In the USAF NavStar global positioning system, commonly referred to as GPS, the satellites are in medium earth orbits with an inclination of 55-degrees. This means that the highest latitude the satellite orbit reaches is 55-degrees, North or South. If you are a user of GPS in high latitude, say at 55-degrees, you might think that all GPS satellites will appear to your point of view as being in the southern sky or at best overhead; I made that assumption myself, but discovered it was not correct.

If you are located at 55-degrees North latitude, then occasionally a GPS satellite should pass just about overhead, but never to your North--except that on the other side of the world those same satellite may also cross your meridian at 55-North latitude on that hemisphere. Using some simple geometry, we can see that a satellite that is on your meridian but anti-polar and reaches 55-N latitude will actually be visible to you with an elevation of roughly 6-degrees, and will appear to you to be due North. As a user moves to higher latitudes, more satellites over the North Pole will be visible to them low in their northern sky.

A recently published article in GPS World magazine included some azimuth/elevation plots of satellites in view and their tracks as seen from high latitudes in Finland. I reproduce one of them below to illustrate how GPS satellites from the other side of the earth show up in the northern sky of users in high latitudes:

As can be seen in the polar plot of GPS satellite orbit tracks, many GPS satellites will be in view to the North to a user in high latitudes.

## GPS Satellites in View at High Latitude

### Re: GPS Satellites in View at High Latitude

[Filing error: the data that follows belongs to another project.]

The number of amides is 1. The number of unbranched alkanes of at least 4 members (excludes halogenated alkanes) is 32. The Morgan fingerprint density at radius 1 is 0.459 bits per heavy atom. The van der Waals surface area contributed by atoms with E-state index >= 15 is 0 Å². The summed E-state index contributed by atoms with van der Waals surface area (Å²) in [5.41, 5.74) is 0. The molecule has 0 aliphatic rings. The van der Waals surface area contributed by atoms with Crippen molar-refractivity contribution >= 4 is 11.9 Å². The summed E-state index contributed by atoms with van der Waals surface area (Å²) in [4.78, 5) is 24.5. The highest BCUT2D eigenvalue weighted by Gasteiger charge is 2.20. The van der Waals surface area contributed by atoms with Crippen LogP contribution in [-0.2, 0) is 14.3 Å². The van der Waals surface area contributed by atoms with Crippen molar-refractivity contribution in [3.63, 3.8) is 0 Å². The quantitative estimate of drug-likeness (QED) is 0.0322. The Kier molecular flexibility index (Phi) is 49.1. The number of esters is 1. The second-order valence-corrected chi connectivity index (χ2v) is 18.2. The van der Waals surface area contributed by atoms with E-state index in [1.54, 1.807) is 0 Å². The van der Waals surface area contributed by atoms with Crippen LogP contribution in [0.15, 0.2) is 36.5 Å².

There is a often made observation regarding GNSS satellites at high-latitude locations that "GLOSNASS is better than GPS." This notion comes from the difference in the INCLINATION of the orbital planes of the two systems:

GLONASS = orbit inclined 65-degrees

GPS = orbit inclined 55-degrees

We can compare the elevation angle from an observer in high latitude to a satellite in each system when that satellite is on the observer's meridian and reaches its highest elevation in the sky. A diagram below shows the relationship:

In this diagram, we know the following dimensions:

b = Earth radius, 6371 km

c = Earth radius + satellite altitude; for GPS 26571 km; for GLONASS 25471 km

A = the difference between observer's latitude (90°) and satellite inclination; for GPS 35°; for GLONASS 25°

With two sides and one angle known, we can use the Rule of Cosines to solve for side a. Then we can find angle B from the Rule of Sines. And finally angle C from the definition of a triangle having 180-degrees of angles. (If you like, you can do this with the SIDE-ANGLE-SIDE calculator at https://www.triangle-calculator.com/?what=sas. Just enter the three values (a, b, C) in the calculator fields.) We find that:

For GPS, C = 135.3°

For GLONASS, C = 147.2°

By subtracting 90 from C, we get the elevation angle to the satellite from the observer to the satellite: